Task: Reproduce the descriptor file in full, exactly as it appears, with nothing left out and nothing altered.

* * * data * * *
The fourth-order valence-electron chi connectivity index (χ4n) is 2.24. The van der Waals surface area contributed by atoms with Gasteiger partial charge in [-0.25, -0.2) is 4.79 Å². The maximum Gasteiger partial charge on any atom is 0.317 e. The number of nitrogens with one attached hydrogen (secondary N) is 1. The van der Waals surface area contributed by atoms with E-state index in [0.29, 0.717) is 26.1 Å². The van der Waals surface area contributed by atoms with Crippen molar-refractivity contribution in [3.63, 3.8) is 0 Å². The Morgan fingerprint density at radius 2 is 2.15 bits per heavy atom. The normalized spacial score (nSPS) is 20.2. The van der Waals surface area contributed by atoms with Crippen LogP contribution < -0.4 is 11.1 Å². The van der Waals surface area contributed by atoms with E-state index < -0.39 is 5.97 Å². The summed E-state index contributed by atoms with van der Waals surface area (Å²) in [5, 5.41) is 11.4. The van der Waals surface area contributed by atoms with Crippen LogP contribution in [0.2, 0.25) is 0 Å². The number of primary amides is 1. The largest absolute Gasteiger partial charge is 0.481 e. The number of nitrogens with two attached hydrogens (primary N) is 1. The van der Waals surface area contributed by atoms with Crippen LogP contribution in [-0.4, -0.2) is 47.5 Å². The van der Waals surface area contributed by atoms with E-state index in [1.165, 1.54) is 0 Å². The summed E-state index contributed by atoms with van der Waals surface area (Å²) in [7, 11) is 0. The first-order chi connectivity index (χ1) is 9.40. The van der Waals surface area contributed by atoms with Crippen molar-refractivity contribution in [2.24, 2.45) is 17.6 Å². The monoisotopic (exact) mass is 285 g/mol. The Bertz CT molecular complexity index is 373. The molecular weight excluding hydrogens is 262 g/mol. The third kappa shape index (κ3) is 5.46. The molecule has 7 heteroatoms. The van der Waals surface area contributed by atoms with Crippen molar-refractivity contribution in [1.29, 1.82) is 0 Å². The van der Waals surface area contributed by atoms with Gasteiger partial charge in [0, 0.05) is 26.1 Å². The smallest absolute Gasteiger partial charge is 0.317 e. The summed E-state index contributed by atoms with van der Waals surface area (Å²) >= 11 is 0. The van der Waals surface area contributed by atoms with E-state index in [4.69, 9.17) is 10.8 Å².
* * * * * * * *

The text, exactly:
The fourth-order valence-electron chi connectivity index (χ4n) is 2.24. The van der Waals surface area contributed by atoms with Gasteiger partial charge in [-0.25, -0.2) is 4.79 Å². The maximum Gasteiger partial charge on any atom is 0.317 e. The number of nitrogens with one attached hydrogen (secondary N) is 1. The van der Waals surface area contributed by atoms with E-state index in [0.29, 0.717) is 26.1 Å². The van der Waals surface area contributed by atoms with Crippen molar-refractivity contribution in [3.63, 3.8) is 0 Å². The Morgan fingerprint density at radius 2 is 2.15 bits per heavy atom. The normalized spacial score (nSPS) is 20.2. The van der Waals surface area contributed by atoms with Crippen LogP contribution < -0.4 is 11.1 Å². The van der Waals surface area contributed by atoms with E-state index < -0.39 is 5.97 Å². The summed E-state index contributed by atoms with van der Waals surface area (Å²) in [5, 5.41) is 11.4. The van der Waals surface area contributed by atoms with Crippen LogP contribution in [0.2, 0.25) is 0 Å². The number of primary amides is 1. The largest absolute Gasteiger partial charge is 0.481 e. The number of nitrogens with two attached hydrogens (primary N) is 1. The van der Waals surface area contributed by atoms with Crippen LogP contribution in [-0.4, -0.2) is 47.5 Å². The van der Waals surface area contributed by atoms with E-state index in [1.165, 1.54) is 0 Å². The summed E-state index contributed by atoms with van der Waals surface area (Å²) in [7, 11) is 0. The first-order chi connectivity index (χ1) is 9.40. The van der Waals surface area contributed by atoms with Crippen molar-refractivity contribution in [2.24, 2.45) is 17.6 Å². The monoisotopic (exact) mass is 285 g/mol. The Bertz CT molecular complexity index is 373. The molecular weight excluding hydrogens is 262 g/mol. The third kappa shape index (κ3) is 5.46. The molecule has 7 heteroatoms. The van der Waals surface area contributed by atoms with Crippen molar-refractivity contribution in [1.29, 1.82) is 0 Å². The van der Waals surface area contributed by atoms with Gasteiger partial charge in [0, 0.05) is 26.1 Å². The smallest absolute Gasteiger partial charge is 0.317 e. The summed E-state index contributed by atoms with van der Waals surface area (Å²) >= 11 is 0. The van der Waals surface area contributed by atoms with E-state index in [4.69, 9.17) is 10.8 Å².